Kids Need Reliable Electricity for School and Distance Learning

young girl looking sadly out window at snow

What a week! Texas froze, and the electrical grid nearly collapsed. Many families went for hours or days with no electricity or heat. Power failures at pumping stations and frozen pipes caused homes and schools to lose water pressure, too. Most schools cancelled in-person and distance learning for the whole week of February 15–19, and some schools closed campuses for longer. As stressful as this week has been, there were signs of hope—neighbors helping neighbors, and community organizations and businesses stepping up to help. As the snow melts and we go back to our pandemic lives, many of us have questions about how this happened. This presents an opportunity for us as parents and caregivers to flex our advocacy muscles and let our elected officials know how we feel.

Stories of the Winter Storm

Who is responsible for the unreliability of Texas’s electrical grid? That is a complicated question, and it may take some time to get to the bottom of it. In the short run, the important thing is to share your story with your elected officials so that they can take action to ensure we have a reliable supply of electricity for our safety and so kids can keep learning, while making sure that families can afford their utility bills and we are being good caretakers for our environment.

The Texas House Committee on State Affairs and Energy Resources has scheduled a hearing for 9:00 AM on Thursday, February 25 on the topic of “Statewide electrical blackouts—contributing factors and response.” Members of the public can submit comments to be considered at the hearing and made available to the public.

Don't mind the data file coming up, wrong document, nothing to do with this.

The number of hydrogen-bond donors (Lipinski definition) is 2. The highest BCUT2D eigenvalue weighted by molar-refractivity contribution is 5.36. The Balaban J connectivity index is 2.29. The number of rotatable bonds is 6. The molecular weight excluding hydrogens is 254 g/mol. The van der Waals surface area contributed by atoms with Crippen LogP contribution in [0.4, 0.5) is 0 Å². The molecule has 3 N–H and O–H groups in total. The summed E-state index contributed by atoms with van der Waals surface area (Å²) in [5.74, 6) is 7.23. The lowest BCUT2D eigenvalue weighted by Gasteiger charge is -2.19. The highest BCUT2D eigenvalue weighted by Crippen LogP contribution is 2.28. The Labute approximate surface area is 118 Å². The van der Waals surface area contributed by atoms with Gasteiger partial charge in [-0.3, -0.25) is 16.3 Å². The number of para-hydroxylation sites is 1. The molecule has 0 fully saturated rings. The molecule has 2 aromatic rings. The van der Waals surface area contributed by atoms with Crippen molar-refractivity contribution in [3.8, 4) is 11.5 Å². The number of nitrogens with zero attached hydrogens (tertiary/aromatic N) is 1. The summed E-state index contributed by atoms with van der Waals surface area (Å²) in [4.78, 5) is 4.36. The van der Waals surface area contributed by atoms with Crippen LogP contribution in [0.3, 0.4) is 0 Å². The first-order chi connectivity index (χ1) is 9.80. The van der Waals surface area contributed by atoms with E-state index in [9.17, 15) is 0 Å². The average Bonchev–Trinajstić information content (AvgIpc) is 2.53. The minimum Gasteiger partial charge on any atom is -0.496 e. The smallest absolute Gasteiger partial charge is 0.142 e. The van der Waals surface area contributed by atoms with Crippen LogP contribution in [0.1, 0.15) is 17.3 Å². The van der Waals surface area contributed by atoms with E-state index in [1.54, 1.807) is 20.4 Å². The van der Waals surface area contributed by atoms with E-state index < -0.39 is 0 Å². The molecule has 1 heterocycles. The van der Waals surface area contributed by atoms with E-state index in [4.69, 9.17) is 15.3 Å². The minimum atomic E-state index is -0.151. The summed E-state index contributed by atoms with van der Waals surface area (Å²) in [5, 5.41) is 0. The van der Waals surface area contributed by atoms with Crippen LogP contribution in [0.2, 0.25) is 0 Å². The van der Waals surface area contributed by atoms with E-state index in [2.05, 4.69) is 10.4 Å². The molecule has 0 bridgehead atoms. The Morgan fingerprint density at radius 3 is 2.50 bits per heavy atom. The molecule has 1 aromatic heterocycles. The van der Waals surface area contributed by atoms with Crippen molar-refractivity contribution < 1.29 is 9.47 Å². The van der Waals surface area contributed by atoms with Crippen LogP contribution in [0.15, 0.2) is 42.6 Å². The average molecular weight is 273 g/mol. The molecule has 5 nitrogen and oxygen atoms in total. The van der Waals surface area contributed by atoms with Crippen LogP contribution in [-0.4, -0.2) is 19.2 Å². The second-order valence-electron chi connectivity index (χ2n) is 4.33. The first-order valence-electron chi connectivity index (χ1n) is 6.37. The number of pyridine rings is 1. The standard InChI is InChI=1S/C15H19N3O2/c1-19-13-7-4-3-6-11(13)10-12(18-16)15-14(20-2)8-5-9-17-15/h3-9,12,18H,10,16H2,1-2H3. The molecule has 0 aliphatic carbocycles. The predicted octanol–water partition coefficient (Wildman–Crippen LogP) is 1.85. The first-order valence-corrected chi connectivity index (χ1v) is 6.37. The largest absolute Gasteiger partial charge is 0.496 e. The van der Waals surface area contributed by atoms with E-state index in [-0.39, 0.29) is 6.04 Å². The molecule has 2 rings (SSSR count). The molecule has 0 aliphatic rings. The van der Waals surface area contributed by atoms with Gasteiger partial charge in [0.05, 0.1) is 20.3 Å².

Senator José Menéndez created a survey—open through February 23 at 5:00 PM—to collect information from constituents about their experiences with the 2021 winter storm, to be discussed at a hearing of the Texas Senate Committee on Business Commerce.

Speaking Up to Elected Officials

We’ve written before about being a politically engaged parent. Those tips apply to this situation about power failures during the winter storm as much as they do about fighting for high quality education options for our kids.

The starting point is telling your story. It can be as simple as a few bullet points or an outline. How did the winter storm affect you and your family? Your story matters, and the elected officials are there to serve you. If you have been following the news and have ideas about how to make the situation better in the future, you should share those points in your message, too.

The next step is to find out who represents you. The Texas Legislature has an online tool; just enter your address to find your state representative and state senator, as well as higher elected officials. State elected officials, including the governor and the legislature, oversee the Texas Public Utility Commission (PUC) and the Electric Reliability Council of Texas (ERCOT).

Bexar County also has an online tool that offers detailed information about local elected officials, including city council members who have oversight over CPS Energy and SAWS.

Once you have contact information for your elected officials, it’s time to send your message. After that, keep following the news—as well as social media accounts and newsletters—to make sure your elected officials are listening to their constituents and making sure a tragedy like the power outages of the 2021 winter storm never happens in Texas again.

Parent Power

Do you remember how you felt last week? Breaking out the camping equipment to stay warm? Sharing supplies with neighbors? Checking on elderly or homebound relatives? It was scary and frustrating. We have been paying our bills all these years, but our leaders were not living up to their promises to keep us safe. Now is that time to channel that anger into messages to your elected officials. By sharing your story, you can make change happen, and make our community a better place to live.

Read More About Advocacy and the Winter Storm

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A nonprofit that helps parents to research school options and become advocates for high quality education.